Magazine Article | June 7, 2017

Awakening The Biotech Entrepreneurial Spirit

Source: Life Science Leader

By Camille Mojica Rey, Contributing Writer
Follow Me On Twitter @CamilleReyATX

Roger Newton still remembers the day in November of 1997 when he tripped over a pile of books in a Borders Bookstore in Ann Arbor, MI. He looked down on a back cover of one of the books to see the words: “Don’t let your company kill you.” He turned the book over and saw the title of Robert E. Quinn’s book, Deep Change: Discovering the Leader Within. His life and career would never be the same.

When Newton met with Quinn two weeks later, he had already been contemplating leaving Warner Lambert/ Parke-Davis due to an unpopular reorganization. He had been working there for 17 years and was the codiscoverer and product champion of Lipitor, the best-selling prescription drug ever. “My working situation reached the point where I couldn’t do the science I loved to do,” he explains. What Newton hadn’t decided was what to do next. The conversations with Quinn made it clear that it was time for him to move on and start his own company. “He turned me inside out to see what I was made of, asking me very deep questions about myself. In the end, he said ‘I think you are ready to move on, and you’re ready to do something greater than what you have done before.’”

In July of 1998, eight months after meeting Quinn, Newton started Esperion Therapeutics. He did so with Quinn’s teachings in mind, vowing to run a positive organization as opposed to a conventional one that is hierarchical and fear-based. It was a professional rebirth that Quinn says is more common than you might think. “In the process of answering those deep questions, something happens to a person. They finally face the truth about their frustrations and decide to take the risk of moving forward,” says Quinn, who is cofounder of the Center for Positive Organizations (CPO) at the University of Michigan’s Ross School of Business. Quinn is also a pioneer in the field of positive organizational scholarship.

CPO’s mission is to inspire and enable leaders to build high-performing organizations that bring out the best in people. Quinn says that is possible when a company’s stated purpose is to make a positive difference in the world. The purpose must be clearly stated, shared by employees, and be the basis for all decisions made by leadership. “It leads to a very different philosophy, one based on confidence rather than on fear.” Employees also must feel valued, heard, and supported. Quinn writes about the positive impact of this service mentality on companies and their employees in his blog.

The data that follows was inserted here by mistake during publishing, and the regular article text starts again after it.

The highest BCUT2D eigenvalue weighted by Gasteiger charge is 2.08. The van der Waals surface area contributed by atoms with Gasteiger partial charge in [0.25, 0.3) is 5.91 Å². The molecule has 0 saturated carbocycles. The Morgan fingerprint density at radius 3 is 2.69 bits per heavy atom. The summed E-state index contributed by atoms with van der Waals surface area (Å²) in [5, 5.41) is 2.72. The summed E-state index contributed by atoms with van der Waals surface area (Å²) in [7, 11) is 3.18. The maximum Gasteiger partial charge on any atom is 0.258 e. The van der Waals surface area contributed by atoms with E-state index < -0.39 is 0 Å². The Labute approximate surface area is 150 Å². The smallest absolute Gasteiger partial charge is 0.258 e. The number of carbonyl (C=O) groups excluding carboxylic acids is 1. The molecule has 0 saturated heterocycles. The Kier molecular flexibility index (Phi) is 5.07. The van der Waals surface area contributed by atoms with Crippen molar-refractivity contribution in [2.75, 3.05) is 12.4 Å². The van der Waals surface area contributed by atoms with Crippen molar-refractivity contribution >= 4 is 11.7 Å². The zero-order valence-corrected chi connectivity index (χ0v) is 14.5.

"First, you will die a slow death if you stay in a situation where you can’t do what you love to do. Second, you must be able to walk naked through the garden of uncertainty."

Roger Newton
Founder of Esperion Therapeutics and codiscoverer of Lipitor

Newton vowed that one day he would do for others what Quinn had done for him. Today, he fulfills that promise as an executive in residence at the CPO and has spent two years giving lectures, counseling students, providing scholarships for students with financial needs, and working with faculty and staff on a three-year strategic plan for the center. Over the years, Newton continued to turn to Quinn for his advice and counsel. Following 9/11, the nation experienced an economic downturn. In March 2002, Newton was forced to lay off 25 percent of his workforce. Quinn and his colleagues conducted workshops for the remaining employees. “They came in and helped me rebuild the company.” Newton also says he is indebted to Quinn for his willingness to give his time, energy, and knowledge to help make Esperion a success. “He never asked for anything in return,” Newton says.